SCOTT J. RAMSEY’s debut feature X, an erotic thriller about a voyeur who hosts debauched masked balls, impressed us at the STARBURST International Film festival earlier this year. We spoke with Scott about becoming a filmmaker, the ideas behind the movie, and what’s next...
STARBURST: How did you get your start as a filmmaker?
Scott J. Ramsey: I’ve been a storyteller and an artist since I was four or five and could pick up a pen and write something down. I started making movies when I was in middle school and then went to study filmmaking at San Francisco State University. When I was there, I attempted to make a feature, and everybody told me that I was crazy - that I should start small and make a short first, but I didn’t listen to any of them. Inevitably, I didn’t finish it.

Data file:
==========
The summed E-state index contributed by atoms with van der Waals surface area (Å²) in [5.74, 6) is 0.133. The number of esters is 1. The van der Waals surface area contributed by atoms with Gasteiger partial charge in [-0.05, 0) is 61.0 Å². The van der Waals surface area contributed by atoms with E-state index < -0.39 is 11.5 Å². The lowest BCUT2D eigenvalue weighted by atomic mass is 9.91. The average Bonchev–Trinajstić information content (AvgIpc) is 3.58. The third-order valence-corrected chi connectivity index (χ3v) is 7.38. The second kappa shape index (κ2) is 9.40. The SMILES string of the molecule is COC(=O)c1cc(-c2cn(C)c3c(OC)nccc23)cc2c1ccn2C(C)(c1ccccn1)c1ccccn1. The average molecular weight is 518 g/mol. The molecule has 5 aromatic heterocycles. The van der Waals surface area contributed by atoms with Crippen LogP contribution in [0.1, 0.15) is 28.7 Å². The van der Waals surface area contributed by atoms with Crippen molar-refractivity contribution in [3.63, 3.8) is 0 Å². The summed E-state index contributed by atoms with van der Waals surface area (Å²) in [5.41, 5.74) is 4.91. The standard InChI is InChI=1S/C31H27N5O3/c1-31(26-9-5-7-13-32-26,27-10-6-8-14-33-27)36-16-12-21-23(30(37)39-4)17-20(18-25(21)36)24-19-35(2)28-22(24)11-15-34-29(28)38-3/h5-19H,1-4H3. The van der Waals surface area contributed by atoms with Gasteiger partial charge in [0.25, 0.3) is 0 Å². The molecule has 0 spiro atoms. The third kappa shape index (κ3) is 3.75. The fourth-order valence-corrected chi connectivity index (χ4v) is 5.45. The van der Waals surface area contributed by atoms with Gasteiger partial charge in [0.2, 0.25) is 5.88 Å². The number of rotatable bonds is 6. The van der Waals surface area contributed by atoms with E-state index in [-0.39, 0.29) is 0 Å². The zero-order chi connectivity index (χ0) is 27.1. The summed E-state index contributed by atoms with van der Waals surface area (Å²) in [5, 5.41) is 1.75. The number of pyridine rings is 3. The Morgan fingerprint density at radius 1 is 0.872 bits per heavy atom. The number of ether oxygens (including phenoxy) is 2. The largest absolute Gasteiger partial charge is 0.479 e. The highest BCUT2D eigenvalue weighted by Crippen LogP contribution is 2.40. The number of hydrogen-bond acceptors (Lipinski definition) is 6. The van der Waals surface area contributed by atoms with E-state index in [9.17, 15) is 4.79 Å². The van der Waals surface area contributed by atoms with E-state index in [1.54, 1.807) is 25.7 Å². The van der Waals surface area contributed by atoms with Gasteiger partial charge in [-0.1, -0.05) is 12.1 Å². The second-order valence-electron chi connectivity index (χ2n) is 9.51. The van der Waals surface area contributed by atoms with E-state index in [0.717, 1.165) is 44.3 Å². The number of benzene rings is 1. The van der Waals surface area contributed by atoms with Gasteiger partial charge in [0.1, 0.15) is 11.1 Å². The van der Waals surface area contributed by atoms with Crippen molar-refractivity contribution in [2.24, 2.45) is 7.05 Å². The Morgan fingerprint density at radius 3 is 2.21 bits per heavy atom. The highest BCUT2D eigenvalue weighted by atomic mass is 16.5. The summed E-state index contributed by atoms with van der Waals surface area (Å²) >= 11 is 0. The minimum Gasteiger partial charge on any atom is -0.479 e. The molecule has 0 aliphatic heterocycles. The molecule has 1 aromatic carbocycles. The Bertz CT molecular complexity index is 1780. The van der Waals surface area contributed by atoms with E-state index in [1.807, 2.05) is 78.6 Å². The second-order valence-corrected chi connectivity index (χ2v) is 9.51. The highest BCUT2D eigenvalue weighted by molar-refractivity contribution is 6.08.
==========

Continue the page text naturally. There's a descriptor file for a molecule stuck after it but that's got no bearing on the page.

How important was that film school education?
What I got from film school that enabled me to make X and to be the filmmaker I am was all of the people I met - all the other filmmakers, actors, musicians, photographers. Even the ones I’ve worked with since then who I didn’t meet in school, I met because of someone I met at school. I really enjoyed the film program, but it was not necessarily any of the classes that helped, it was the network of people. I was in a co-ed cinema fraternity and that’s how I met a lot of the filmmakers who I ended up working with on X - that’s how I met Hannah [Katherine Jost, co-writer and producer], Kevin [De Nicolo], who’s one of the producers, and Hope [Raymond], the star of X.